An up-close look and a short lesson on each of 7 dermatologic lumps and bumps. Would any of them give you cause for alarm?
This picture of a 5-year-old boy's lip shows a cystic appearing lesion at the left lower lateral vermilion. It had been present for months and was asymptomatic. It was elliptically excised in the office under local anesthesia and healed without complication. Pathologic diagnosis was verruca vulgaris. Differential diagnosis includes mucocele and inclusion cyst.
This 2.5-cm diameter rounded yellow cyst had been present on the right neck of a 33-year-old man for 3 years. It had gradually enlarged and was asymptomatic. A similar lesion at the same spot was incompletely excised just prior to the onset of the present lesion. He plans to have the mass removed in the near future.
This is an inclusion cyst, diagnosed from its clinical appearance.
Differential diagnosis includes abscess and nodular basal cell carcinoma.
An 83-year-old man presented with a cystic area at the acromioclavicular joint of the right shoulder; it had been present for several years, and was asymptomatic. He could not recall any injury. It was an incidental finding on an examination prior to cataract surgery.
Plain film x-ray of the right shoulder revealed migration of the humeral head into the
subacromial space and indicated chronic rotator cuff disease. He required no treatment.
Differential diagnosis includes fracture of the distal clavicle and shoulder dislocation.
This picture of a 68-year-old man's left thumb shows a cystic lesion at the distal interphalangeal joint dorsum. It had been present for 1-2 months and was asymptomatic.
Clinical diagnosis is digital mucous cyst. They are benign ganglion cysts that usually arise from the distal interphalangeal joints of the fingers, and rarely the toes. The cysts are typically seen in adults aged 50 to 70 years and are associated with osteoarthritis. Treatments vary and include expression by pressure of the viscous fluid through needle holes, cryotherapy, and steroid injection. Recurrence is not uncommon regardless of type of treatment.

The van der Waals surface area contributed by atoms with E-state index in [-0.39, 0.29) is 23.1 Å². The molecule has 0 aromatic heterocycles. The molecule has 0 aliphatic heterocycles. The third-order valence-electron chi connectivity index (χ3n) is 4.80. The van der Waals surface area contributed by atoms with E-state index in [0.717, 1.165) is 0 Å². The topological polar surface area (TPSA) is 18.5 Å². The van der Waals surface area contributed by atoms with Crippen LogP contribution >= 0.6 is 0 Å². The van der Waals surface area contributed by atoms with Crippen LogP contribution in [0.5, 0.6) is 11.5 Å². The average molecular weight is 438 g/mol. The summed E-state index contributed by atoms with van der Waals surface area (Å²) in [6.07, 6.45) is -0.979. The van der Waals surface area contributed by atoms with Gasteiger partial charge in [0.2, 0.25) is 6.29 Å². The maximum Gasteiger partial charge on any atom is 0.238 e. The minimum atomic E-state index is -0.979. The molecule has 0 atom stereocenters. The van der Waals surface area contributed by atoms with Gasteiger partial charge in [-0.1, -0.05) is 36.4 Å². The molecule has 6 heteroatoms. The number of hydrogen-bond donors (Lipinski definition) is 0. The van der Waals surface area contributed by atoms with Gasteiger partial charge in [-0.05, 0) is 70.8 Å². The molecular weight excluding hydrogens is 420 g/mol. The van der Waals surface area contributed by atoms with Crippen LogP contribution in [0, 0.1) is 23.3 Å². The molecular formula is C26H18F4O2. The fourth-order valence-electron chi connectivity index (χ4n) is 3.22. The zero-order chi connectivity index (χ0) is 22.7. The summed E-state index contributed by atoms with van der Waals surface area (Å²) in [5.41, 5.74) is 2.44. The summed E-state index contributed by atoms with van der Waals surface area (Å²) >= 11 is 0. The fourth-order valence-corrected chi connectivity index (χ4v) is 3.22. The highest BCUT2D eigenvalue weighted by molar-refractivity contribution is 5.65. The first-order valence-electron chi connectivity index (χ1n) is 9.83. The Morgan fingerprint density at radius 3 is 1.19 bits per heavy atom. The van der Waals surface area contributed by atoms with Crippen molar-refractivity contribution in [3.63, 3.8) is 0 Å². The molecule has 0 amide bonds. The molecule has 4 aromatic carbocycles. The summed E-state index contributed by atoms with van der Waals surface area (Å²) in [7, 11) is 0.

Differential diagnosis of digital mucous cyst includes digital mucous pseudocyst and bone tumor.
A slightly raised, light tan, 0.5 x 1.5-cm oblong lesion is noted on the post-auricular area of the left ear of a 58-year-old man. He stated it had been present for one month. He thought he had possibly scratched the area and it felt a little swollen compared with the right ear. It is located at the superior part of the ear. The lesion was removed in the office with elliptical incisions under local anesthesia and healed well.
Pathologic diagnosis was Jessner's lymphocytic infiltrate (benign cutaneous lymphocytosis) completely excised. Stains for acid fast bacteria (Fite), fungus (GMS), and PASH were negative.
Differential diagnosis includes skin cancers, lupus erythematosus and other connective tissue diseases, mycosis fungoides, and leprosy.
This picture of a 13-year-old boy shows a rounded swelling, 1.5-cm in diameter, on the upper left eyelid. There are no signs of inflammation. This "bump" developed one week prior to this picture. He was asymptomatic.
Clinical diagnosis is chalazion. He was treated with hot compresses and it resolved over 2 weeks.
A chalazion, (aka internal hordeolum or meibomitis) is a lipogranulomatous cystic lesion of meibomian glands, usually at the upper eyelid. It is typically sterile, but can become secondarily infected (usually staphylococcal).
Differential diagnosis includes stye, which is usually a bacterial; infection of the ciliary follicles or accessory glands of the eyelids (aka external hordeolum); orbital cellulitis; dacrocystitis; sebaceous cell carcinoma; basal cell carcinoma; squamous cell carcinoma, and other infectious etiologies.
Dermatologic lumps and bumps appear in myriad forms and comprise hundreds of diagnoses. This short slide show offers a primer on a small sampling. Find brief history and differential below each slide.